Caryl had one of the largest puritan churches of the day. If memory serves me, he had almost 600 people when he began preaching Job. That is astoundingly big for his day. But, alas, 40 years in the same book brought his church down to about a dozen once he was done.
Hard to believe he preached only from Job for 40 years. There must be more to it than that.
 

C. Matthew McMahon

Christian Preacher
Hard to believe he preached only from Job for 40 years. There must be more to it than that.
Not that Im aware.

Even one other book published was this:
A directory for the afflicted: being select extracts from the first fourteen chapters of the Rev. Joseph Caryl's commentary on the book of Job
 

bookslover

Puritan Board Doctor
Not that Im aware.

Even one other book published was this:
A directory for the afflicted: being select extracts from the first fourteen chapters of the Rev. Joseph Caryl's commentary on the book of Job
I found what I was looking for in Joel R. Beeke and Randall J. Pederson's introduction to the 12-volume set:

"Believing that the Book of Job was extremely relevant to the times, Caryl preached from it 424 times over a period of 24 years [not 40! - RZ], averaging 10 sermons per chapter. It has been said that his congregation dwindled significantly because he preached at such length from the Book of Job. History, however, affords no evidence to confirm this report; besides, one must bear in mind that, over those 24 years, Caryl only preached an average of 3 sermons on Job every 2 months." (Volume 1, page v).

So, yes, Caryl preached from other parts of Scripture over those 24 years if he averaged only 3 Job sermons every 2 months.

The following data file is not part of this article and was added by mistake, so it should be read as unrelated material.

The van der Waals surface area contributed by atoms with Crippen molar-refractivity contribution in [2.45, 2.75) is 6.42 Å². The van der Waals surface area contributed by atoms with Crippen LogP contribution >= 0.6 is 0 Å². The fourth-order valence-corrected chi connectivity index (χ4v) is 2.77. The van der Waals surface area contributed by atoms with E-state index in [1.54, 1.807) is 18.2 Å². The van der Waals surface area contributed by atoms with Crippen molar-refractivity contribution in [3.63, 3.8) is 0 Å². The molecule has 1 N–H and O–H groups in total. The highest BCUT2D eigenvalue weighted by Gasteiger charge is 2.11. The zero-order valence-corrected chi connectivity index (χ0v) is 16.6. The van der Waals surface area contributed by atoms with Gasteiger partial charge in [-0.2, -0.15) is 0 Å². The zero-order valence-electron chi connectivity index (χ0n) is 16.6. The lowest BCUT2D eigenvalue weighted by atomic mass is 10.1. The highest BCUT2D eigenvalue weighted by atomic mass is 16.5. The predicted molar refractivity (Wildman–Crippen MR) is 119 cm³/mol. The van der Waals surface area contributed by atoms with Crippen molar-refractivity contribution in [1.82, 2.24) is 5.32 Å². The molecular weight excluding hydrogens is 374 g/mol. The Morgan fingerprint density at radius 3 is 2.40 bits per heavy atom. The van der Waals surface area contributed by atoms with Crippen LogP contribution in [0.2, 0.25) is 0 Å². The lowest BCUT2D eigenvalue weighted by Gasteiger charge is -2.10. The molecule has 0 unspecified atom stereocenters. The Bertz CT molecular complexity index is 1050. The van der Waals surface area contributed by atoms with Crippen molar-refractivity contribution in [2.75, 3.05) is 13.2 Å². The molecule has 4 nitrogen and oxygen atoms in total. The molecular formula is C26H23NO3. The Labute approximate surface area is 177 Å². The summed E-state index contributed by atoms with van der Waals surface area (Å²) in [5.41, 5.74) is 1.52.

Von

Puritan Board Sophomore
I agree with Durham and would also add Calvin’s lectures on Job.
A big AMEN to the sermons from Calvin. I have an edition from Banner of Truth, which is a facsimile of the english translation of the original sermons. Not only was it of benefit to me to understand Job, but also to see the pastoral heart of Calvin.
 

C. Matthew McMahon

Christian Preacher
I found what I was looking for in Joel R. Beeke and Randall J. Pederson's introduction to the 12-volume set:

"Believing that the Book of Job was extremely relevant to the times, Caryl preached from it 424 times over a period of 24 years [not 40! - RZ], averaging 10 sermons per chapter. It has been said that his congregation dwindled significantly because he preached at such length from the Book of Job. History, however, affords no evidence to confirm this report; besides, one must bear in mind that, over those 24 years, Caryl only preached an average of 3 sermons on Job every 2 months." (Volume 1, page v).

So, yes, Caryl preached from other parts of Scripture over those 24 years if he averaged only 3 Job sermons every 2 months.
Good to know. 40 was stuck in my head. Thanks for the update. But as far as I remember, he didnt publish anything else other than Job. But how excellent that work is, I dont know if he needed to!

He did, however contribute some work to a English Greek lexicon for the New Testament (1661), being a solid linguistic.